WASHINGTON - In response to growing demand, Amtrak Auto Train is expanding capacity by adding more seats for travel beginning on Jan. 1 through March 31.

Auto Train offers both coach and sleeper accommodations. Up to 60 additional coach seats will be available for travel on variety of dates on Train 53 to Florida (Jan. 1 - 9; Jan. 16; Jan. 29 - Feb. 1; Feb 14 - 15; and Feb. 28) and Train 52 from Florida (Jan. 2 - 4; Feb. 22; Feb. 28; March 1; March 15; and March 29 - 31).

“The Auto Train is the easiest and most enjoyable way to travel between the northeast and Florida while your car takes a breather,” said Amtrak Chief Marketing and Sales Officer Matt Hardison. “People love to leave the driving to us. This service continues to grow in popularity, and Amtrak is responding with more capacity.”

As one of Amtrak’s most popular routes, Auto Train is a unique service that allows passengers to travel with their personal vehicles including cars, vans, SUVs, motorcycles, and even small boats or jet-skis. It is the only such service in the U.S. and eliminates nearly 900 miles of driving for travelers between the Northeast and all points in Florida. Auto Train is the longest passenger train in the world with two locomotives and 40-plus passenger rail cars and vehicle carriers.

Recently, Amtrak added Priority Vehicle Offloading, which passengers can purchase so that their vehicle is one of the first offloaded from the train. Vehicle counts can total 200-300 per train, and this service helps passengers get to their destination sooner.

Auto Train departs daily from both Lorton, Va. (near Washington, D.C.), and Sanford, Fla. (near Orlando), with up to 600 passengers. Amtrak passengers travel in wide, comfortable seats, and their vehicles likewise enjoy the journey in enclosed vehicle carriers.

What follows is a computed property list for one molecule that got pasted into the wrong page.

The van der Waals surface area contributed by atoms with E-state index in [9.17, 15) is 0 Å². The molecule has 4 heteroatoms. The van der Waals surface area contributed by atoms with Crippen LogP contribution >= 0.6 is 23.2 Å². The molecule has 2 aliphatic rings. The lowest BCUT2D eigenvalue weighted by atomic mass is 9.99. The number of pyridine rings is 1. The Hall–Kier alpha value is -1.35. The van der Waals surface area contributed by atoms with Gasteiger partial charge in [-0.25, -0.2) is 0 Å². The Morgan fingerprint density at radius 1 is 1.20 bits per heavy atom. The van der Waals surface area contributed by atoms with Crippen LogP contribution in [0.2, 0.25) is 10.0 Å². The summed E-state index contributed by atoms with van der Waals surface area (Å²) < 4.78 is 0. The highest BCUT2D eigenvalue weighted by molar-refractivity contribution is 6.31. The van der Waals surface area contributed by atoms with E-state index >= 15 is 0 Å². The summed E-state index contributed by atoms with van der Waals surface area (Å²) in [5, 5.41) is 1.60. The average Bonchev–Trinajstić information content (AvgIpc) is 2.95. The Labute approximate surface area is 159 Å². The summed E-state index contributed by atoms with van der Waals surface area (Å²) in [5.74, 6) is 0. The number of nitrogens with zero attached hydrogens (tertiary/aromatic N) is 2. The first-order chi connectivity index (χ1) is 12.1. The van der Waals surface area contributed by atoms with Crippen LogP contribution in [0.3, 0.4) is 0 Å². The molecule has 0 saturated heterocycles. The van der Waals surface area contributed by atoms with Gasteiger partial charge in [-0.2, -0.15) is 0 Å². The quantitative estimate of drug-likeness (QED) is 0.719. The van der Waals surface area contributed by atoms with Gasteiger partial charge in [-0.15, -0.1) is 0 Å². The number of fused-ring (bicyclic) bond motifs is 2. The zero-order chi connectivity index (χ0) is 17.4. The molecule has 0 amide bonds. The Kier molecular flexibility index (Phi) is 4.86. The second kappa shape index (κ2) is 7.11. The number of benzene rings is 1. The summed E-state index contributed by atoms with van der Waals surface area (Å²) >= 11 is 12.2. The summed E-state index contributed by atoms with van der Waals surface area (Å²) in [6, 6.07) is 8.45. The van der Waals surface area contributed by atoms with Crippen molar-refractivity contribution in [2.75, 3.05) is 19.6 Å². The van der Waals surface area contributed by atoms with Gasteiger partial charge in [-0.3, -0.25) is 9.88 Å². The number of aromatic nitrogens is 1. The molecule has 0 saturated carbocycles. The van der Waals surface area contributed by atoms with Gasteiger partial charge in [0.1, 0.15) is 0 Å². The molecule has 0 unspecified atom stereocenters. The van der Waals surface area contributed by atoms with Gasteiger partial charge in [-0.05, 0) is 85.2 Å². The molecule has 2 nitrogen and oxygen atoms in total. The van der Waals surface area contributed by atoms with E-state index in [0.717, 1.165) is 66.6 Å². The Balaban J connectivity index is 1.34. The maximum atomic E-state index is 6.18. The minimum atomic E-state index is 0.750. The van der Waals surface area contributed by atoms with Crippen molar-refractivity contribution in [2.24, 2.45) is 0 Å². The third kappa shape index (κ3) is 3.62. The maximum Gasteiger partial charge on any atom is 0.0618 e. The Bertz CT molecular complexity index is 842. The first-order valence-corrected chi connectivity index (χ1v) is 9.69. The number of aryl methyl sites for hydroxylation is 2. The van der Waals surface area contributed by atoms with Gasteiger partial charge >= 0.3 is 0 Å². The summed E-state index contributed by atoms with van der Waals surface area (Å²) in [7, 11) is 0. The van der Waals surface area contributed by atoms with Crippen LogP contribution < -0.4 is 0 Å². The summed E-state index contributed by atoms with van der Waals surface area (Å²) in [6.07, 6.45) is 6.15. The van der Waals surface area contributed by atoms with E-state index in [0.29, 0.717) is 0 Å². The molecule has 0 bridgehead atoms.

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PUBLISHER NOTE... Publisher’s Note:...  

With this the first 2014 issue of Destination: Freedom, the National Corridors Initiative’s on-line newsletter or “zine”, Webmaster Dennis Kirkpatrick assumes the additional role of Managing Editor, responsible for the day-to-day collection and analysis of news items for our now-15-year-old on-line presence, and for their organization.

Dennis is retired from the high-tech sector having served in various manufacturing and engineering positions in commercial electronics and military electronics. He presently resides in Boston, MA with his wife of 39 years. He has a grown daughter and son

After retirement he turned his attention to the Internet and has been with it since its inception, and can often be found tinkering with computers for family, friends, or his local community center where he serves on the board of directors.

Molly McKay will become Editor of the Newsletter with oversight responsibilities. She succeeded Leo King, founding editor of Destination: Freedom, a long-time transportation journalists and former Amtrak employee, who died in 2011. She is a graduate of Connecticut College and Harvard University, chair of the Transportation Committee of the Sierra Club of Connecticut, and a co-founder of Trail and Rail Action Coalition, an advocacy group concerned with public transit.

Longtime contributors David Beale, a transportation executive, and David Peter Alan, an attorney and transportation activist, will continue in their roles as Foreign Editor and Contributing Editor, respectively, as will NCI Founder and Chairman James P. RePass as Publisher.